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Evolution of Tea: A Brief History

Tea is one of the most consumed beverage throughout the world. Most are already acquainted with its benefits and flavours. The antioxidant effect, the soothing caffeine content, the various health advantages – tea fanatics have the necessary knowledge about it. Very few, however, know about the history of tea and how it evolved as centuries and decades passed by.

Japanese tea ceremony

Early history

Tea is said to be found in China in the year 2737 BC. By 722 BC – 221 BC, the Chinese started to brew the leaves, adding to the concoction other ingredients like ginger, tangerine peel, scallion, and cornel. It was only between 202 BC and 220 AD that tea evolved as a beverage in China, offered as a refreshing drink to officials and noble lords. Tea was used for its medicinal properties and not as a beverage initially.
In the early 9th Century, tea from China entered into Japan. A Japanese Buddhist monk, Saichō, is credited with introducing tea to the country. While studying in China, Saichō discovered tea and brought back seeds to grow at his monastery.
During the 13th Century, the production and preparation of tea have undergone changes in the Song Dynasty. From loose leaf tea, there was now a powdered form. Tea was processed in a completely different manner – tea leaves were roasted and then crumbled (rather than steamed). This is the origin of the modern-age loose leaf tea and brewed tea.

Tea Party

Middle age scenario

Dutch merchants are credited for the distribution of tea from the 17th Century onwards. The Dutch East India Company provided the first shipments of tea to Europe. In Russia, tea came in the form of a present. 64 kgs of tea were given as a gift to the Tsar Alexey Mikhaylovich.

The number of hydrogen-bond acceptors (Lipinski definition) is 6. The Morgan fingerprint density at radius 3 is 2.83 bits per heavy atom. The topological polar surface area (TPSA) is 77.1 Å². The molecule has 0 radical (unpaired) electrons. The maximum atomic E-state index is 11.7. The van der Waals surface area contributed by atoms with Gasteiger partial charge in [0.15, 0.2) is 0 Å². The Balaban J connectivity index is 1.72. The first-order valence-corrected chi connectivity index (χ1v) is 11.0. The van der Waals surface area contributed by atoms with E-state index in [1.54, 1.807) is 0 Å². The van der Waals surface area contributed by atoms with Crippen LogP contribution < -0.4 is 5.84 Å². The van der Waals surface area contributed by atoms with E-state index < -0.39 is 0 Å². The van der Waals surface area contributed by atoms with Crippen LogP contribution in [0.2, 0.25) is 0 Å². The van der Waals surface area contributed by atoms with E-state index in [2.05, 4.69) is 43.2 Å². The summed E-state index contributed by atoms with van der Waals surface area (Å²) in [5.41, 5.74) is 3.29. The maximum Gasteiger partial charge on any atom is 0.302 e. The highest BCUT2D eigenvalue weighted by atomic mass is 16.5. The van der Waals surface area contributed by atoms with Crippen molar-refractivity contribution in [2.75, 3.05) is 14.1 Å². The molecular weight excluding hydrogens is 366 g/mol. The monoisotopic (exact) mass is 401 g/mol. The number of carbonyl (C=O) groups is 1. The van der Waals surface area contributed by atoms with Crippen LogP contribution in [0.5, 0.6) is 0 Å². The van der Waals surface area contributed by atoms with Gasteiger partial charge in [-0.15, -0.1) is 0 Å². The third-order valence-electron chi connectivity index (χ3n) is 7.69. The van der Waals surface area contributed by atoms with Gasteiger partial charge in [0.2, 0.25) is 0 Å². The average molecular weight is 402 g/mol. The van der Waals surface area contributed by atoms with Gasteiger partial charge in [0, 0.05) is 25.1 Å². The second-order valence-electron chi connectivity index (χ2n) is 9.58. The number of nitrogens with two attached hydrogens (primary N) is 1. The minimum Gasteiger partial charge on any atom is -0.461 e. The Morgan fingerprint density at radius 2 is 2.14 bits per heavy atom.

At the same time, English witnessed the legitimate introduction of tea through the marriage of Charles II to Portugal’s Catherine of Braganzewas. She had introduced the concept of tea to the court. It was in 1657 that the first tea shop was opened, but nobody liked the idea of drinking tea back then. Tea was not formally accepted until their union.
Canada saw the introduction of tea in the 18th Century. Towards the end of the 18th Century, Robert Bruce of the British army came across indigenous tea bushes growing in Assam. This discovery led the British to experiment growing tea outside the boundaries of Assam. Darjeeling was also chosen and seeds were planted accordingly. This success had resulted in the development of tea estates in the area. This is important in the history of tea since it put an end to the reliance on Chinese grown-tea.

Modern Tea

Recent developments of tea

New developments started taking place across the globe. Tea started to flourish all over the world and many developments were taking place. New habits such as afternoon tea were in fashion (owing to the huge gap between lunch and dinner). During the end of the 19th century, tea drinking had become a part of the social life of people. The tea industry was flourishing in every part of the world.
The introduction of iced tea originated at a fair. A tea merchant (by the name of Richard Blechynden) was trying to entice visitors with free hot samples of tea. This was a disaster since the weather was hot. He asked for some ice and put that into the brewed tea. The sales shot up and the iced tea tradition was born.
Another simultaneous development was the invention of the tea bag. The original tea bags were handmade, hand stitched muslin or silk bags. It was intended as a container, not meant to be inserted directly into the water. Thomas Sullivan is credited to developing the modern-day concept of tea bags as early as 1908. Some of his customers misunderstood the use of the bag and put both the bag and tea leaves into the water. This accident made it a game changer.
The 19th Century also saw the introduction of bubble tea and boba juice in Taichung, Taiwan. These came to fashion when a woman started adding different fruit flavours to the tea she sold. Other stall owners heard about this uniqueness and followed her footsteps. Liu Han-Chieh started the tradition of bubble juice by adding juicy tapioca ‘pearls’ into fruit-flavoured tea.
From a small and insignificant leaf to influencing habits and nations, this traces a few developments that tea has undergone since its inception. This provides a clear and detailed outline of the events that shaped the quality and quantity of tea that we see today.

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